The Nutter administration has invoked a provision of the controversial DROP retirement program to delay the departures of a dozen city managers and top officials who had planned on retiring next year. The administration cited the September 2015 World Meeting of Families, which includes a visit by Pope Francis, as a reason to extend the retirement dates for five managers, including the deputy commissioner for parks and recreation, Susan Slawson, and her chief of staff, Cynthia D. Douglas.
NEWS
November 30, 2014 | By Stacey Burling, Inquirer Staff Writer
When Stephen Holt came to Philadelphia to run the Visiting Nurse Association of Greater Philadelphia nearly a quarter-century ago, home health care was a "land of paper and pencil. " His staff had no GPS systems, laptops, or cellphones. Nurses did all their records and billing by hand, and had to call coworkers by landline. Now, as Holt prepares to retire Dec. 31, his nurses carry laptops, and can easily see what therapists and other practitioners have done with patients. "The nurse admits the patient at the bedside and pushes a button, and the billing starts," said Holt, 66. He is still so remarkably enthusiastic about his work that it's reasonable to wonder if he's ready to retire.
NEWS
November 26, 2014 | By Amy Worden, Inquirer Harrisburg Bureau
HARRISBURG - One day soon, his portrait will hang next to Benjamin Franklin's in the main hall of the state Capitol. But on Monday, House Speaker Sam Smith (R., Jefferson) bid farewell to staff, lobbyists, and the press corps at a luncheon speech. During his talk, Smith served up stories about high points - a partisan conflagration in Gov. Rendell's office - and low points - the "Bonusgate" investigation - of his 28 years in the legislature. Smith, whose north-central Pennsylvania district is most famous as the home of Punxsutawney Phil, ends his three-year stint as speaker this month when he retires from office.
NEWS
November 21, 2014 | Michelle Singletary, Washington Post Writers Group
CONVERSATIONS with my friends have increasingly concerned when we plan to retire. Some have done the math and figure they'll have to work longer at their current jobs, hoping they can boost their retirement savings before health issues set in. Yet studies show that what people expect regarding retirement doesn't often match what really happens. To that point, the Employee Benefit Research Institute has just issued a report about the gap between expected and actual retirement.
NEWS
November 14, 2014
I'VE BEEN INVITING readers to let me share their family financial feuds and offer my advice. The following is a dilemma one reader, who wrote to me during an online discussion, had with a sibling. The family background : "I am helping my niece pay for college," the person wrote. "I'm glad to do it, and she is doing terrifically well - nearly straight A's in a demanding program, got selected to a prestigious honor society, and is volunteering some time to a worthwhile cause - all the right things.
SPORTS
November 12, 2014 | By Matt Breen, Inquirer Staff Writer
It is going to be an event, a celebration of everything he has accomplished. Bernard Hopkins said he has planned his farewell to boxing. And thinking about it makes the 49-year-old teary-eyed. Hopkins said his career is worth too much to simply retire in a quick postfight interview. His retirement is not an announcement, it is a statement, Hopkins said. He wants to retire with a farewell bout, one billed as his final fight: win, lose, or draw. "It isn't going to be a cheap, cheesy one. 'I'm done, I'm going, had a great time, bye ya'll,' " said Hopkins, who will turn 50 in January.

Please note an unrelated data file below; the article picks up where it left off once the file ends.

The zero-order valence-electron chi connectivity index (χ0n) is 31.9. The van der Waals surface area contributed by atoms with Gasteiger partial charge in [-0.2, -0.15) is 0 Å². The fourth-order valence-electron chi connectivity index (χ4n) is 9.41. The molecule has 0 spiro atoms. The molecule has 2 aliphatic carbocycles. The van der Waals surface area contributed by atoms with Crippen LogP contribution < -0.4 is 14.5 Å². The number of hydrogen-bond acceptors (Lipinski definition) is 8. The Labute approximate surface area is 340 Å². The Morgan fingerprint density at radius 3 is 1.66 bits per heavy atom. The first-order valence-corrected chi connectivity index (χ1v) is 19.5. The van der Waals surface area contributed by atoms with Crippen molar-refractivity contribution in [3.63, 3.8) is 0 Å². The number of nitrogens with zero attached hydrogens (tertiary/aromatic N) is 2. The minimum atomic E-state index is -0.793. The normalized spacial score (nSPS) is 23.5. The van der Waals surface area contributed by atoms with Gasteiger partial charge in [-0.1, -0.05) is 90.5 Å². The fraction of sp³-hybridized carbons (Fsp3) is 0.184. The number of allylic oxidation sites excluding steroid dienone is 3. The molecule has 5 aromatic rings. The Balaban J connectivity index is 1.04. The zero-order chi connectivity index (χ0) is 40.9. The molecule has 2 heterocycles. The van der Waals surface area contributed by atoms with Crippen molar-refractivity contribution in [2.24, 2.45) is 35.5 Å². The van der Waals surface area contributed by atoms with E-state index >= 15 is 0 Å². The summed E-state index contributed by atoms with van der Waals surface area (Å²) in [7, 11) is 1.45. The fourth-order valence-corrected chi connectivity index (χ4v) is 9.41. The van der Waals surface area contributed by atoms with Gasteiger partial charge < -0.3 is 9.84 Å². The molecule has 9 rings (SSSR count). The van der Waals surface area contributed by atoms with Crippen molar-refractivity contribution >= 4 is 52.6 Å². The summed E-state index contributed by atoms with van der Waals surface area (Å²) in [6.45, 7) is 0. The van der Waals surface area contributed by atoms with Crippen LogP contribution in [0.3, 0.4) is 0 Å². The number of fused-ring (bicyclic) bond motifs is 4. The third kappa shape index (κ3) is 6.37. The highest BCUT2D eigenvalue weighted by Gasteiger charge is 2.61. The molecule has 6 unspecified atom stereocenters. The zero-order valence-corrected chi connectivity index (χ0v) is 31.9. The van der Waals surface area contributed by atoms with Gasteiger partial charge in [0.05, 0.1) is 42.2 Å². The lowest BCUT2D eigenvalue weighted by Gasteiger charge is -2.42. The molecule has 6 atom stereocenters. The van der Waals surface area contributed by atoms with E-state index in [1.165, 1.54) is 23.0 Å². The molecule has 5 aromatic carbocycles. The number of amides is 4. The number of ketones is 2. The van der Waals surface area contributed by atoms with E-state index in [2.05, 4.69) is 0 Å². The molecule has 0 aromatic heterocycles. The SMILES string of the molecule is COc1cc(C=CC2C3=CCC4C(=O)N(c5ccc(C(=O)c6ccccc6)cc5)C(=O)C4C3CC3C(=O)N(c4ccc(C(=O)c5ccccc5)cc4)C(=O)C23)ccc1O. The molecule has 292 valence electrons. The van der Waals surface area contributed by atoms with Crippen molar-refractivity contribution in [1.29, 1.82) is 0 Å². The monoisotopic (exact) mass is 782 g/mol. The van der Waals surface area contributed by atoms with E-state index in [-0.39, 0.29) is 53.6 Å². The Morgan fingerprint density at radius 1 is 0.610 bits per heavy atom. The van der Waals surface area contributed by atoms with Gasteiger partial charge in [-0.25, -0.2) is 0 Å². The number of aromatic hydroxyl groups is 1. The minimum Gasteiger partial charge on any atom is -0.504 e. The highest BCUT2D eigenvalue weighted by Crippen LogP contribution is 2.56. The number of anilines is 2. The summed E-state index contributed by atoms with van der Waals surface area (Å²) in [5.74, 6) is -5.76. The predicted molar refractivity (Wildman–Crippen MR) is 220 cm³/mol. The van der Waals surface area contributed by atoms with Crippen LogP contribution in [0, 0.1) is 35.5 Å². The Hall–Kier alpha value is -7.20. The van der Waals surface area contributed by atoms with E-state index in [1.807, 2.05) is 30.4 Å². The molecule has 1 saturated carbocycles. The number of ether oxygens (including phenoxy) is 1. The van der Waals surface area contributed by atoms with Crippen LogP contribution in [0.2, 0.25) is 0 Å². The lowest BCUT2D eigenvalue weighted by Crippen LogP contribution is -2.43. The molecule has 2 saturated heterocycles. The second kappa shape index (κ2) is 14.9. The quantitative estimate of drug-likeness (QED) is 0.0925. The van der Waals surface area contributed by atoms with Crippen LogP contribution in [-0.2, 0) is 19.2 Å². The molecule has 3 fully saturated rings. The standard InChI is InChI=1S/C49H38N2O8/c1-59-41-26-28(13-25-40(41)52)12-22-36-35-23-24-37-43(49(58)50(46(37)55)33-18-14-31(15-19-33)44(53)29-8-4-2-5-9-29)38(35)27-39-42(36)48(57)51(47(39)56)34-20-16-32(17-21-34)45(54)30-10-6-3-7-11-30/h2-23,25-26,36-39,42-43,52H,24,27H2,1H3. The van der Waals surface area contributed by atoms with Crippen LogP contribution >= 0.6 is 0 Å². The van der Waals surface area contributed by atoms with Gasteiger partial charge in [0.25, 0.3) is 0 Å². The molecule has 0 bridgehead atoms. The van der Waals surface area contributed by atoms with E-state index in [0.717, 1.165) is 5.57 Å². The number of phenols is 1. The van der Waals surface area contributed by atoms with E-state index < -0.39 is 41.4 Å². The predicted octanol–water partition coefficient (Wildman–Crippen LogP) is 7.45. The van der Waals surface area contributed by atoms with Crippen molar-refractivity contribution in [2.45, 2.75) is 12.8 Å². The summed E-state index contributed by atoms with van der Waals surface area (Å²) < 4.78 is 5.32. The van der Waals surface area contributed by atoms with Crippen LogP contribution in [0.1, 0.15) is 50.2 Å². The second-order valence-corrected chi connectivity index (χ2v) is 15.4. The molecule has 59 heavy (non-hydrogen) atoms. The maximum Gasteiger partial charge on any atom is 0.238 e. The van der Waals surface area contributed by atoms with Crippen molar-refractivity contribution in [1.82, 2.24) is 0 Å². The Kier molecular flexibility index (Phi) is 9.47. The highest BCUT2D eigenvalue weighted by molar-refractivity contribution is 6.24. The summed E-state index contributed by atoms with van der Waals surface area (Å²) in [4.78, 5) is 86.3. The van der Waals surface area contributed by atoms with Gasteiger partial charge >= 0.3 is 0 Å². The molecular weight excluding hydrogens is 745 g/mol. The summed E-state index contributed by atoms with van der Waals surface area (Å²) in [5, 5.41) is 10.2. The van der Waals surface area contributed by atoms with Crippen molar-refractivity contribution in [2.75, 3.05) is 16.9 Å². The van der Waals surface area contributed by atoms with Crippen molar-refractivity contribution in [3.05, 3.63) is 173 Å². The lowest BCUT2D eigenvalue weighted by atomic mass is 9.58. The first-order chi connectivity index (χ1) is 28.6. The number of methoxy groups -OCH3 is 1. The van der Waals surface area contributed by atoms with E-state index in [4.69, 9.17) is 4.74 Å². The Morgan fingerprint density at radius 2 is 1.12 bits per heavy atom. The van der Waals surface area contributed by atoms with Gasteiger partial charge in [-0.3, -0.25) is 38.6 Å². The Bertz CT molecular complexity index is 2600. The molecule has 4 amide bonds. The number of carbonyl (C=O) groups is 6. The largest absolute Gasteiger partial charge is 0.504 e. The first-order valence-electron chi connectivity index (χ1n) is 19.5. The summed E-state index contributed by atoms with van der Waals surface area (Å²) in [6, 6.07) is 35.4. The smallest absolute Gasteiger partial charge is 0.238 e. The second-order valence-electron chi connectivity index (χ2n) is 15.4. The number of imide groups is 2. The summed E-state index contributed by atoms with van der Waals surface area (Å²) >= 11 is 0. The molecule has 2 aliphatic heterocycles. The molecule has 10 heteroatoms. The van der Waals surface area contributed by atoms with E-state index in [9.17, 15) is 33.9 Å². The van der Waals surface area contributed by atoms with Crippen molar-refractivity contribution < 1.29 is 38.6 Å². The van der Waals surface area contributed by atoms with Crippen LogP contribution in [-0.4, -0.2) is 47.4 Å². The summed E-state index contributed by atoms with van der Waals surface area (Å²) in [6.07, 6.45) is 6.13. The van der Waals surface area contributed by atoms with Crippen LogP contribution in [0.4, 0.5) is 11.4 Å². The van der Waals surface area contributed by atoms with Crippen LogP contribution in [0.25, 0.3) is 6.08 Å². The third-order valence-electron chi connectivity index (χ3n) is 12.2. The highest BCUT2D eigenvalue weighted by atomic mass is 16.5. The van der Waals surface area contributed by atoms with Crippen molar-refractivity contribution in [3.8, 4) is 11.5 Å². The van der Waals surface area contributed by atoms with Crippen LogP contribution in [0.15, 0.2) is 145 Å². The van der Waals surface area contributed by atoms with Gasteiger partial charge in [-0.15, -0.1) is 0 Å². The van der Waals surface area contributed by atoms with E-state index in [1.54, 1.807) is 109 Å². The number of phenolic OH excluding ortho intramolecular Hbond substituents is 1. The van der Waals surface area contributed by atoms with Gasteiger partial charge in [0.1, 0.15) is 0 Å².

SPORTS
November 1, 2014 | By Kate Harman, For The Inquirer
After almost four decades coaching boys' soccer, including the last 28 seasons at La Salle, Bob Peffle has announced his retirement. Peffle, 67, took over as Explorers coach in 1987, and while the first few years were rough, he soon built the program into one of the best in the Catholic League and all of Southeastern Pennsylvania. "There is no perfect time or perfect year for this," Peffle said Thursday. "I just hope and pray that [the team members] understand that this is when it fits for myself and my family.
SPORTS
October 29, 2014
AFTER 19 SEASONS, Bishop McDevitt basketball coach Jack Rutter has retired. Rutter, a retired member of the Philadelphia Police Department, will also no longer teach at the school and has accepted a job in the criminal-justice arena. Last season, the Lancers made the playoffs and finished 5-8 in Catholic League play and 12-13 overall. Eight years ago, he took time off to battle - and beat - stomach cancer. Among several players he coached, Rutter mentioned standout Ryan Presson, the son of Temptations tenor Ronald Tyson Presson (stage name Ron Tyson)
NEWS
October 29, 2014 | BY JOHN F. MORRISON, Daily News Staff Writer morrisj@phillynews.com, 215-854-5573
JIM MOFFATT once wrote that he used to tell his journalism students at Rutgers-Camden, "Just remember that while you guys are doing sex and drugs on Friday nights, I'm chasing commas at the Inquirer. " It never failed to get a laugh, although he wrote that once, after delivering the quip, an older student remarked, "Mr. Moffatt, you ought to get a life. " "Gee, I said to myself, I thought I had a life," he wrote. The piece was a sort of farewell note to the newspaper business, printed in the Inquirer on Nov. 11, 1996, shortly before his retirement after 32 years as a copy editor.